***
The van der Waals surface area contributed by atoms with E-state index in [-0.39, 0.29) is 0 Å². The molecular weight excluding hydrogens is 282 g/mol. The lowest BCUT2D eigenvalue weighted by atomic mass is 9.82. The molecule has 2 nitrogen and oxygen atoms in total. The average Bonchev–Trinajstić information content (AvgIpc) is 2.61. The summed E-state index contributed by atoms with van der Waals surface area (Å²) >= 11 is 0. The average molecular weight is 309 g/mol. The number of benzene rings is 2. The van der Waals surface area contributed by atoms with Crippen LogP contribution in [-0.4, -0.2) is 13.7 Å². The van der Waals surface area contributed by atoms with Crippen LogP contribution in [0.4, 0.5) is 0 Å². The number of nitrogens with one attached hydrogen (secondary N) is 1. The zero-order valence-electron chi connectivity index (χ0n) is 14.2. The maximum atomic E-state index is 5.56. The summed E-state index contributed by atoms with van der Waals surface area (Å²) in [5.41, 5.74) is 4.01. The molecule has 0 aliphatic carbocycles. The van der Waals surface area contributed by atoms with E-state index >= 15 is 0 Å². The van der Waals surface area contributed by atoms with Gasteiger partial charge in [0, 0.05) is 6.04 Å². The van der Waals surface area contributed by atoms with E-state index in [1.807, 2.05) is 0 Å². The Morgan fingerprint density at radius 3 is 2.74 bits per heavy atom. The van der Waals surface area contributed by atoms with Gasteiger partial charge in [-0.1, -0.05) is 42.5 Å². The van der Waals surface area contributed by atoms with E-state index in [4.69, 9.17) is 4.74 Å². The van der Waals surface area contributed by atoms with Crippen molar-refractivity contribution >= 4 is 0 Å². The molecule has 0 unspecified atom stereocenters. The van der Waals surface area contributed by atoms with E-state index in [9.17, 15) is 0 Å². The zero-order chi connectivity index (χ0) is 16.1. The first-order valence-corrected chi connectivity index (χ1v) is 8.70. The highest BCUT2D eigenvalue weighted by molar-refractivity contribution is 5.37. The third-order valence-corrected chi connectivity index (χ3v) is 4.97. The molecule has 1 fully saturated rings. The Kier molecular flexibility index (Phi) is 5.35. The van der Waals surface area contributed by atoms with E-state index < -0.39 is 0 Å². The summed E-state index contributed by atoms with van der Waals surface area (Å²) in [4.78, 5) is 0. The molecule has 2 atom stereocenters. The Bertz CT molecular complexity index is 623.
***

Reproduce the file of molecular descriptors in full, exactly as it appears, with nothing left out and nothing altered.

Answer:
The van der Waals surface area contributed by atoms with E-state index in [-0.39, 0.29) is 0 Å². The molecular weight excluding hydrogens is 282 g/mol. The lowest BCUT2D eigenvalue weighted by atomic mass is 9.82. The molecule has 2 nitrogen and oxygen atoms in total. The average Bonchev–Trinajstić information content (AvgIpc) is 2.61. The summed E-state index contributed by atoms with van der Waals surface area (Å²) >= 11 is 0. The average molecular weight is 309 g/mol. The number of benzene rings is 2. The van der Waals surface area contributed by atoms with Crippen LogP contribution in [-0.4, -0.2) is 13.7 Å². The van der Waals surface area contributed by atoms with Crippen LogP contribution in [0.4, 0.5) is 0 Å². The number of nitrogens with one attached hydrogen (secondary N) is 1. The zero-order valence-electron chi connectivity index (χ0n) is 14.2. The maximum atomic E-state index is 5.56. The summed E-state index contributed by atoms with van der Waals surface area (Å²) in [5.41, 5.74) is 4.01. The molecule has 0 aliphatic carbocycles. The van der Waals surface area contributed by atoms with E-state index >= 15 is 0 Å². The van der Waals surface area contributed by atoms with Gasteiger partial charge in [0, 0.05) is 6.04 Å². The van der Waals surface area contributed by atoms with E-state index in [1.807, 2.05) is 0 Å². The Morgan fingerprint density at radius 3 is 2.74 bits per heavy atom. The van der Waals surface area contributed by atoms with Gasteiger partial charge in [-0.1, -0.05) is 42.5 Å². The van der Waals surface area contributed by atoms with E-state index in [4.69, 9.17) is 4.74 Å². The van der Waals surface area contributed by atoms with Crippen molar-refractivity contribution >= 4 is 0 Å². The molecule has 0 unspecified atom stereocenters. The van der Waals surface area contributed by atoms with E-state index in [9.17, 15) is 0 Å². The zero-order chi connectivity index (χ0) is 16.1. The first-order valence-corrected chi connectivity index (χ1v) is 8.70. The highest BCUT2D eigenvalue weighted by molar-refractivity contribution is 5.37. The third-order valence-corrected chi connectivity index (χ3v) is 4.97. The molecule has 1 fully saturated rings. The Kier molecular flexibility index (Phi) is 5.35. The van der Waals surface area contributed by atoms with E-state index < -0.39 is 0 Å². The summed E-state index contributed by atoms with van der Waals surface area (Å²) in [4.78, 5) is 0. The molecule has 2 atom stereocenters. The Bertz CT molecular complexity index is 623.